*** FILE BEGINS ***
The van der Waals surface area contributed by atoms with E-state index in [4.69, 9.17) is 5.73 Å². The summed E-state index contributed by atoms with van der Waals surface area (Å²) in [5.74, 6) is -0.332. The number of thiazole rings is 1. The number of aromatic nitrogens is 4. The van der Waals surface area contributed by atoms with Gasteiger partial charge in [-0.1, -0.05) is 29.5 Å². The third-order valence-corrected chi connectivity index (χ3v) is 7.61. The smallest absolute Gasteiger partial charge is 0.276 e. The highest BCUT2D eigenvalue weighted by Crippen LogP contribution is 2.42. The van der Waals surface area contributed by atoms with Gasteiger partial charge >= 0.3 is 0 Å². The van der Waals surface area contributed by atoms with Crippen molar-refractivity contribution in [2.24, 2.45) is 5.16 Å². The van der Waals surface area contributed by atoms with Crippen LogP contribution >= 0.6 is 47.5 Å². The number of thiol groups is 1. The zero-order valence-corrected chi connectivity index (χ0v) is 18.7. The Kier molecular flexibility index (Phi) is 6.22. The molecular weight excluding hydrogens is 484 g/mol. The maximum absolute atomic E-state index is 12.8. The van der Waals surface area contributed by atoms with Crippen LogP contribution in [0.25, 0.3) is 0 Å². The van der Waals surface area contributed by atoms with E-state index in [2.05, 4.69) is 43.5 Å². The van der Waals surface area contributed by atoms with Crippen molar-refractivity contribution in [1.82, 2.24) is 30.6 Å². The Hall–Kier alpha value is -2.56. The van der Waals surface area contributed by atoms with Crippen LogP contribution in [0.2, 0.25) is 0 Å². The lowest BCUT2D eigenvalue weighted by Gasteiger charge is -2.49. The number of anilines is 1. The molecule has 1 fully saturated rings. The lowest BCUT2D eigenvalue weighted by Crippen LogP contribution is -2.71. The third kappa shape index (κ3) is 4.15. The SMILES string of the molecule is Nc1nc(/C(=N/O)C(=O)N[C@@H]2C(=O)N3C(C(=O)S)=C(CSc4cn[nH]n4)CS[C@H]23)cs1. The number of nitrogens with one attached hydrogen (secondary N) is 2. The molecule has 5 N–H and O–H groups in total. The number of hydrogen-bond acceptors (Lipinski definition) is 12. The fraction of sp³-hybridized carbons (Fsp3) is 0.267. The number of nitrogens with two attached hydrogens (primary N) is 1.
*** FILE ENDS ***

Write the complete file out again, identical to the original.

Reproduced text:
The van der Waals surface area contributed by atoms with E-state index in [4.69, 9.17) is 5.73 Å². The summed E-state index contributed by atoms with van der Waals surface area (Å²) in [5.74, 6) is -0.332. The number of thiazole rings is 1. The number of aromatic nitrogens is 4. The van der Waals surface area contributed by atoms with Gasteiger partial charge in [-0.1, -0.05) is 29.5 Å². The third-order valence-corrected chi connectivity index (χ3v) is 7.61. The smallest absolute Gasteiger partial charge is 0.276 e. The highest BCUT2D eigenvalue weighted by Crippen LogP contribution is 2.42. The van der Waals surface area contributed by atoms with Gasteiger partial charge >= 0.3 is 0 Å². The van der Waals surface area contributed by atoms with Crippen molar-refractivity contribution in [2.24, 2.45) is 5.16 Å². The van der Waals surface area contributed by atoms with Crippen LogP contribution >= 0.6 is 47.5 Å². The number of thiol groups is 1. The zero-order valence-corrected chi connectivity index (χ0v) is 18.7. The Kier molecular flexibility index (Phi) is 6.22. The molecular weight excluding hydrogens is 484 g/mol. The maximum absolute atomic E-state index is 12.8. The van der Waals surface area contributed by atoms with Crippen LogP contribution in [0.25, 0.3) is 0 Å². The van der Waals surface area contributed by atoms with E-state index in [2.05, 4.69) is 43.5 Å². The van der Waals surface area contributed by atoms with Crippen molar-refractivity contribution in [1.82, 2.24) is 30.6 Å². The Hall–Kier alpha value is -2.56. The van der Waals surface area contributed by atoms with Crippen LogP contribution in [0.2, 0.25) is 0 Å². The lowest BCUT2D eigenvalue weighted by Gasteiger charge is -2.49. The number of anilines is 1. The molecule has 1 fully saturated rings. The lowest BCUT2D eigenvalue weighted by Crippen LogP contribution is -2.71. The third kappa shape index (κ3) is 4.15. The SMILES string of the molecule is Nc1nc(/C(=N/O)C(=O)N[C@@H]2C(=O)N3C(C(=O)S)=C(CSc4cn[nH]n4)CS[C@H]23)cs1. The number of nitrogens with one attached hydrogen (secondary N) is 2. The molecule has 5 N–H and O–H groups in total. The number of hydrogen-bond acceptors (Lipinski definition) is 12. The fraction of sp³-hybridized carbons (Fsp3) is 0.267. The number of nitrogens with two attached hydrogens (primary N) is 1.